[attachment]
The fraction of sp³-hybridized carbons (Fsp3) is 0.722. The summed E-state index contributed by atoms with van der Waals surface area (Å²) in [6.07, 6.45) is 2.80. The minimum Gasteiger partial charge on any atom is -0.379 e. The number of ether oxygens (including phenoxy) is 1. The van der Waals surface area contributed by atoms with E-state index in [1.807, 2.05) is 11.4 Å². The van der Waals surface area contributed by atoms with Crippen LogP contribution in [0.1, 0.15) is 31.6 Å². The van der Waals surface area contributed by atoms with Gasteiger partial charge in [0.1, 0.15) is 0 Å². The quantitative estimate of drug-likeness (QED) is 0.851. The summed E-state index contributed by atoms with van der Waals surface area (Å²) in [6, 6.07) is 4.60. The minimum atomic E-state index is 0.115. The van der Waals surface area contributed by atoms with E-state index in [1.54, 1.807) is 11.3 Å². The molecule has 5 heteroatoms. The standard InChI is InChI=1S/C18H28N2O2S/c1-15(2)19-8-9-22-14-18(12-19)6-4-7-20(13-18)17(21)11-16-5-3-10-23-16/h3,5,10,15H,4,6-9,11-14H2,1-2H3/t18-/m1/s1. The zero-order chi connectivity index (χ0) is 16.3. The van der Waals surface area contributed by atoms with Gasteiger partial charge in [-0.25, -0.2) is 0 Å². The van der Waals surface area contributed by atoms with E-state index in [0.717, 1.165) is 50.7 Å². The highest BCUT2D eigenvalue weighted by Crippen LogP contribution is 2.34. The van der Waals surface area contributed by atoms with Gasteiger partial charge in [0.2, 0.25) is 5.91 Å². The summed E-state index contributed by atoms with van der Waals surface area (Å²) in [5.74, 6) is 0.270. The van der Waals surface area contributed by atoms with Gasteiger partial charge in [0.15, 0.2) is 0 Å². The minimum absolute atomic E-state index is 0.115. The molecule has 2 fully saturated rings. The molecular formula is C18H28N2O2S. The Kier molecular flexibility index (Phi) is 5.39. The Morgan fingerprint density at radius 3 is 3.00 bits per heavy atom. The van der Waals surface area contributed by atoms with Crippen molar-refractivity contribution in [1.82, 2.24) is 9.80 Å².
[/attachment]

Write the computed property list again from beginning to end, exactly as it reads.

The fraction of sp³-hybridized carbons (Fsp3) is 0.722. The summed E-state index contributed by atoms with van der Waals surface area (Å²) in [6.07, 6.45) is 2.80. The minimum Gasteiger partial charge on any atom is -0.379 e. The number of ether oxygens (including phenoxy) is 1. The van der Waals surface area contributed by atoms with E-state index in [1.807, 2.05) is 11.4 Å². The van der Waals surface area contributed by atoms with Crippen LogP contribution in [0.1, 0.15) is 31.6 Å². The van der Waals surface area contributed by atoms with Gasteiger partial charge in [0.1, 0.15) is 0 Å². The quantitative estimate of drug-likeness (QED) is 0.851. The summed E-state index contributed by atoms with van der Waals surface area (Å²) in [6, 6.07) is 4.60. The minimum atomic E-state index is 0.115. The van der Waals surface area contributed by atoms with E-state index in [1.54, 1.807) is 11.3 Å². The molecule has 5 heteroatoms. The standard InChI is InChI=1S/C18H28N2O2S/c1-15(2)19-8-9-22-14-18(12-19)6-4-7-20(13-18)17(21)11-16-5-3-10-23-16/h3,5,10,15H,4,6-9,11-14H2,1-2H3/t18-/m1/s1. The zero-order chi connectivity index (χ0) is 16.3. The van der Waals surface area contributed by atoms with Gasteiger partial charge in [-0.25, -0.2) is 0 Å². The van der Waals surface area contributed by atoms with E-state index in [0.717, 1.165) is 50.7 Å². The highest BCUT2D eigenvalue weighted by Crippen LogP contribution is 2.34. The van der Waals surface area contributed by atoms with Gasteiger partial charge in [0.2, 0.25) is 5.91 Å². The summed E-state index contributed by atoms with van der Waals surface area (Å²) in [5.74, 6) is 0.270. The van der Waals surface area contributed by atoms with Gasteiger partial charge in [0.15, 0.2) is 0 Å². The minimum absolute atomic E-state index is 0.115. The molecule has 2 fully saturated rings. The molecular formula is C18H28N2O2S. The Kier molecular flexibility index (Phi) is 5.39. The Morgan fingerprint density at radius 3 is 3.00 bits per heavy atom. The van der Waals surface area contributed by atoms with Crippen molar-refractivity contribution in [1.82, 2.24) is 9.80 Å².